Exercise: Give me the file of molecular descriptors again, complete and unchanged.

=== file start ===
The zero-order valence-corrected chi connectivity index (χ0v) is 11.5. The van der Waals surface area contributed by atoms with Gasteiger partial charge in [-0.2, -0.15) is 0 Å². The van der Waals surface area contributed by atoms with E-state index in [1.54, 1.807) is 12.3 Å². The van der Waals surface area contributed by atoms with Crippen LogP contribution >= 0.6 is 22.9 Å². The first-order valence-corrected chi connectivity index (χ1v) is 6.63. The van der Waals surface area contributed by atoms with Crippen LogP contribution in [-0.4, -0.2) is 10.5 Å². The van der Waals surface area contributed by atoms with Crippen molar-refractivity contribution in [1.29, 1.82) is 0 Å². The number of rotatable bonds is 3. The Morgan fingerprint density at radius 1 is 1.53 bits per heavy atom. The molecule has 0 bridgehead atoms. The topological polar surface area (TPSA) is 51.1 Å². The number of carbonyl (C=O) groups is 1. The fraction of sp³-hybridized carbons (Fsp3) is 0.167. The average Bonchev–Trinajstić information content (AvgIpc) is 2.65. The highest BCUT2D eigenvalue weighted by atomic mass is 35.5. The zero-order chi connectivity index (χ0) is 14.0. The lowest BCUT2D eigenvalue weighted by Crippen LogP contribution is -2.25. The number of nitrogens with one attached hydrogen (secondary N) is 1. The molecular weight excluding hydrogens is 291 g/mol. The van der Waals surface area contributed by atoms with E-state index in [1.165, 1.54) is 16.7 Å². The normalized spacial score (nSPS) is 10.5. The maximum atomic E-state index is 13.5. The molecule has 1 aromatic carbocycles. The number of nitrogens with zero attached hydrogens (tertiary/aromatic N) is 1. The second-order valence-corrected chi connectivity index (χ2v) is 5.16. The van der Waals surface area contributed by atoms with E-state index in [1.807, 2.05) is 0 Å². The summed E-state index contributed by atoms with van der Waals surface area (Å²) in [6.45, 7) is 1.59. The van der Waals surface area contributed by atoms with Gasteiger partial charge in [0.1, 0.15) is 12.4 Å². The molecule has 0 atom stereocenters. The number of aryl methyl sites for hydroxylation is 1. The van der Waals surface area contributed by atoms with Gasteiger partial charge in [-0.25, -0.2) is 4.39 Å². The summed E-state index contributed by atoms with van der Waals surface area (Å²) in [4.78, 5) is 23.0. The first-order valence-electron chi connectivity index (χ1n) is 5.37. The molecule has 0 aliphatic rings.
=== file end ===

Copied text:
The zero-order valence-corrected chi connectivity index (χ0v) is 11.5. The van der Waals surface area contributed by atoms with Gasteiger partial charge in [-0.2, -0.15) is 0 Å². The van der Waals surface area contributed by atoms with E-state index in [1.54, 1.807) is 12.3 Å². The van der Waals surface area contributed by atoms with Crippen LogP contribution >= 0.6 is 22.9 Å². The first-order valence-corrected chi connectivity index (χ1v) is 6.63. The van der Waals surface area contributed by atoms with Crippen LogP contribution in [-0.4, -0.2) is 10.5 Å². The van der Waals surface area contributed by atoms with Crippen molar-refractivity contribution in [1.29, 1.82) is 0 Å². The number of rotatable bonds is 3. The Morgan fingerprint density at radius 1 is 1.53 bits per heavy atom. The molecule has 0 bridgehead atoms. The topological polar surface area (TPSA) is 51.1 Å². The number of carbonyl (C=O) groups is 1. The fraction of sp³-hybridized carbons (Fsp3) is 0.167. The average Bonchev–Trinajstić information content (AvgIpc) is 2.65. The highest BCUT2D eigenvalue weighted by atomic mass is 35.5. The zero-order chi connectivity index (χ0) is 14.0. The lowest BCUT2D eigenvalue weighted by Crippen LogP contribution is -2.25. The number of nitrogens with one attached hydrogen (secondary N) is 1. The molecular weight excluding hydrogens is 291 g/mol. The van der Waals surface area contributed by atoms with E-state index in [1.165, 1.54) is 16.7 Å². The normalized spacial score (nSPS) is 10.5. The maximum atomic E-state index is 13.5. The molecule has 1 aromatic carbocycles. The number of nitrogens with zero attached hydrogens (tertiary/aromatic N) is 1. The second-order valence-corrected chi connectivity index (χ2v) is 5.16. The van der Waals surface area contributed by atoms with E-state index in [1.807, 2.05) is 0 Å². The summed E-state index contributed by atoms with van der Waals surface area (Å²) in [6.45, 7) is 1.59. The van der Waals surface area contributed by atoms with Gasteiger partial charge in [0.1, 0.15) is 12.4 Å². The molecule has 0 atom stereocenters. The number of aryl methyl sites for hydroxylation is 1. The van der Waals surface area contributed by atoms with Gasteiger partial charge in [-0.25, -0.2) is 4.39 Å². The summed E-state index contributed by atoms with van der Waals surface area (Å²) in [4.78, 5) is 23.0. The first-order valence-electron chi connectivity index (χ1n) is 5.37. The molecule has 0 aliphatic rings.